A new Centers for Disease Control and Prevention report has found a decline in homicide rates among U.S. residents aged 10-24 years, reaching a 30-year low of 7.5/100,000 in 2010.
Using data from the National Vital Statistics System, CDC analyzed youth homicide data from 1981 to 2010. Rates varied considerably over the 30-year period, with a sharp rise of 83% occurring from 1985 to 1993, but homicide rates in the youth population experienced a decline starting in 1994; that decline has slowed since 1999. Firearm homicides consistently outnumbered non–firearm homicides as the cause of death; the annual rate of firearm homicides was 3.7 times that of non–firearm homicides during the 30-year period (MMWR 2013,62:545-8).
"These findings highlight the fact that despite an overall decline in homicide to a 30-year low in 2010, some adolescents and young adults remain disproportionately affected," the study authors wrote. In 2010, homicide rates per 100,000 were 12.7 in males, 13.2 in the 20- to 24-year-old age group, and 28.8 for blacks.
The authors added that although there has been a decline in homicides among these high-risk populations, progress has slowed. A violence prevention approach starting in childhood is key to facilitating a continued reduction of youth homicide rates, they said. Such programs may include nonviolent conflict resolution education, family and caregiver involvement in children’s activities, and structural changes within communities to address relevant socioeconomic factors that may contribute to violent behavior.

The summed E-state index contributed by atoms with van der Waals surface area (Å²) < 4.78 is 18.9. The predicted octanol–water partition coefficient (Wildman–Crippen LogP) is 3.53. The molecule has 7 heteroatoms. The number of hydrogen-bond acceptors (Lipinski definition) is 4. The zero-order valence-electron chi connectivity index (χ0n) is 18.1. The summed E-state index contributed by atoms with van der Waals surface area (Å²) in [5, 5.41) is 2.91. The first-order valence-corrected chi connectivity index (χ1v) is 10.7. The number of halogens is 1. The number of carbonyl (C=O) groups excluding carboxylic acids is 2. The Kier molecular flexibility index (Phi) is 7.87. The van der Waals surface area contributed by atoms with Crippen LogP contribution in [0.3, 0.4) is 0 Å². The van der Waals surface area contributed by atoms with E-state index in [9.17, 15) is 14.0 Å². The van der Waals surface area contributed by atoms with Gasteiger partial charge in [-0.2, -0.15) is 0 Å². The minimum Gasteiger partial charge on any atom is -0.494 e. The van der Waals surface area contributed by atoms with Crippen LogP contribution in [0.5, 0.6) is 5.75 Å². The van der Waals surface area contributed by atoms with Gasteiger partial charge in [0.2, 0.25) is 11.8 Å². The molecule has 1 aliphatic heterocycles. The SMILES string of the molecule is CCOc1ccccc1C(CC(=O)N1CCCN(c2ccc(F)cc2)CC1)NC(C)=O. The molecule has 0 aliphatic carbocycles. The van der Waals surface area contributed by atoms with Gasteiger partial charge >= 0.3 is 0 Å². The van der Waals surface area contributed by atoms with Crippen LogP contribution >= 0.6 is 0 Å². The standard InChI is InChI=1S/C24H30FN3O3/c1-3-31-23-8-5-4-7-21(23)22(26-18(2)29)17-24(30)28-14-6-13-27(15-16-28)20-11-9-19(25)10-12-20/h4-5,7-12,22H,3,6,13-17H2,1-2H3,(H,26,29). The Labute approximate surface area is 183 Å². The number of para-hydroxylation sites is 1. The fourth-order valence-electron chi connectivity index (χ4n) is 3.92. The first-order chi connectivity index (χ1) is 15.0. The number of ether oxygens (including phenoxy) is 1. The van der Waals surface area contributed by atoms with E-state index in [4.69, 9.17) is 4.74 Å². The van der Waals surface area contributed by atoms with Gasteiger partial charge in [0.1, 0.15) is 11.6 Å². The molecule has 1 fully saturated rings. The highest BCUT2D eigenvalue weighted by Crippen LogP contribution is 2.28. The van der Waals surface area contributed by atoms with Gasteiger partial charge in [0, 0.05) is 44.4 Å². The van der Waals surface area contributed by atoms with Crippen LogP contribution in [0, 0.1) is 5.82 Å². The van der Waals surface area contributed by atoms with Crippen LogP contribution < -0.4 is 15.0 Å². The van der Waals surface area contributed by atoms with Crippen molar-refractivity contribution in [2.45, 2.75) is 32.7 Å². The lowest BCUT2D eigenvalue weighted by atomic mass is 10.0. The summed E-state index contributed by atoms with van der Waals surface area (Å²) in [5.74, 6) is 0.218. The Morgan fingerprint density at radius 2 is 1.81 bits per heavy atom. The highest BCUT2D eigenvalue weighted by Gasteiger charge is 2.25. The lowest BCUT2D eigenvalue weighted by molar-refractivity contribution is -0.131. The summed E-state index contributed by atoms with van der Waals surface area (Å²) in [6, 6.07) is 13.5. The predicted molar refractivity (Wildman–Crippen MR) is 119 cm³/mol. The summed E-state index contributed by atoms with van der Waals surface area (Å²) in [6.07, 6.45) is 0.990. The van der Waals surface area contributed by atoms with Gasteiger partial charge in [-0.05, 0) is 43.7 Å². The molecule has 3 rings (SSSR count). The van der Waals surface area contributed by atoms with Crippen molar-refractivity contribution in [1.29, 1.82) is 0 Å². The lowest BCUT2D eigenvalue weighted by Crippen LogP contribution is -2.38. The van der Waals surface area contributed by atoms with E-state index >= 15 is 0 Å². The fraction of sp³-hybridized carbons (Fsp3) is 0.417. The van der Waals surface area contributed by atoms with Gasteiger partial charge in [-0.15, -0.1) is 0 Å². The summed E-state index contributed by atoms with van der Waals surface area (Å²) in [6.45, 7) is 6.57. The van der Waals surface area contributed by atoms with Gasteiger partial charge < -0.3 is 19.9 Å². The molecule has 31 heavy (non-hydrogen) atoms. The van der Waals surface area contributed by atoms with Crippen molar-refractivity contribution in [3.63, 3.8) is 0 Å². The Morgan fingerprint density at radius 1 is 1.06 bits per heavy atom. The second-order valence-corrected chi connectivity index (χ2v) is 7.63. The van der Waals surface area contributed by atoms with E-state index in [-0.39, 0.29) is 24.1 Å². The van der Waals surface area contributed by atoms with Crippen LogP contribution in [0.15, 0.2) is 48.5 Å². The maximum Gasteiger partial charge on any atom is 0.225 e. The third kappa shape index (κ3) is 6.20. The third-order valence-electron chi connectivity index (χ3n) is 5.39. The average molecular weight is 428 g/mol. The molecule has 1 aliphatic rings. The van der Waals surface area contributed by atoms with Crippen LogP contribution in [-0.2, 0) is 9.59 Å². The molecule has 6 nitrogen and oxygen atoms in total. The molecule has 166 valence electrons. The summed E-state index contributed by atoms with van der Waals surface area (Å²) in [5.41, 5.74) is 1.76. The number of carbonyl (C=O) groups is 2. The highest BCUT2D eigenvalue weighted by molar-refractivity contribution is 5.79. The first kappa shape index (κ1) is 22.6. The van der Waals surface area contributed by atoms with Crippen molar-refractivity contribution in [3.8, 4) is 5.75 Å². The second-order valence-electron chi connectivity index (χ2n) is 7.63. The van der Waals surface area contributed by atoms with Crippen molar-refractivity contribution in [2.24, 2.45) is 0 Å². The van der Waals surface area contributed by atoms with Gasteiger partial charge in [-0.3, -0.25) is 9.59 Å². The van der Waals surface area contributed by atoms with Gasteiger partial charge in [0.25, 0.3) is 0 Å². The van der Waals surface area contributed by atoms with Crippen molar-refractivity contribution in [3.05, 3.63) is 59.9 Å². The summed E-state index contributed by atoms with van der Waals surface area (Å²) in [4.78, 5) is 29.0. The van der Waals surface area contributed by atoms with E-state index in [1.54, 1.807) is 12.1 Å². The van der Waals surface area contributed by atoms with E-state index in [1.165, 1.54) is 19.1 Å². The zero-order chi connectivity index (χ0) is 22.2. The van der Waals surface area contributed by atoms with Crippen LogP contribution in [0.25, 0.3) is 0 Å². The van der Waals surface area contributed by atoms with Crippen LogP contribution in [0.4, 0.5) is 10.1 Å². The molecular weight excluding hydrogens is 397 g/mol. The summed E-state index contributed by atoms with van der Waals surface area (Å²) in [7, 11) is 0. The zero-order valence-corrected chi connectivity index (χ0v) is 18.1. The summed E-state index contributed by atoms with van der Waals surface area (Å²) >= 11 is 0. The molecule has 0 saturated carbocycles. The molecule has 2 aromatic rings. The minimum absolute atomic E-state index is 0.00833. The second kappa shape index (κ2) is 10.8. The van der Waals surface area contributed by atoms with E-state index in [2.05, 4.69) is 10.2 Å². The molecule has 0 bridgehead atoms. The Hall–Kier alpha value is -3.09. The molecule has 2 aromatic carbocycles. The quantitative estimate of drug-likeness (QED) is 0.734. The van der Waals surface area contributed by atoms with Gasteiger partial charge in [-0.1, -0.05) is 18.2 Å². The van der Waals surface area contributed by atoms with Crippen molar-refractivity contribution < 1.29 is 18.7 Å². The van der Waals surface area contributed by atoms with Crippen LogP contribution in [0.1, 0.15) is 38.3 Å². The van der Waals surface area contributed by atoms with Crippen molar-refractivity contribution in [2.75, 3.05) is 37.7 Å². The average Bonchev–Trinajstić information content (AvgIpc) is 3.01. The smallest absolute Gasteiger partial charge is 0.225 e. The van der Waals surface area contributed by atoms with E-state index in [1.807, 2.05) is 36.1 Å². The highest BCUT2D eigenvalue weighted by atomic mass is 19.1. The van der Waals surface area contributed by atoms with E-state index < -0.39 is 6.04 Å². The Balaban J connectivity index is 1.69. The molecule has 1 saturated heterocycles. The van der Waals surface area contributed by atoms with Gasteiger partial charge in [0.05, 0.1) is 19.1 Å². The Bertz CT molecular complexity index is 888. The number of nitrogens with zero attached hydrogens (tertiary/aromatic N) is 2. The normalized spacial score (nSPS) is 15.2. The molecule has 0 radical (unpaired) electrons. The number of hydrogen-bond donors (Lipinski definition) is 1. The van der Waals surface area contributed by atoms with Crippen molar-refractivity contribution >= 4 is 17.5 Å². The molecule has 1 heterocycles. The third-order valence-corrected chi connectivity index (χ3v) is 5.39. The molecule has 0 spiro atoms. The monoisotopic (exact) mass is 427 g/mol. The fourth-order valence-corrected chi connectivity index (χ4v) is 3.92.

The investigators noted two limitations to this study. First, race and ethnicity were not separately categorized until 1990. Additionally, discrepancies between census-reported and death certificate–reported classifications of race and ethnicity may have resulted in underestimation of rates in certain groups, because of the misclassification of Hispanics, Asian/Pacific Islanders, and American Indian/Alaska natives.
Homicide has repeatedly ranked in the top three causes of death among the population aged 10-24 years. The authors of the CDC report stressed the importance of continued active involvement of the public health sector in ending the high rates of violence in these communities.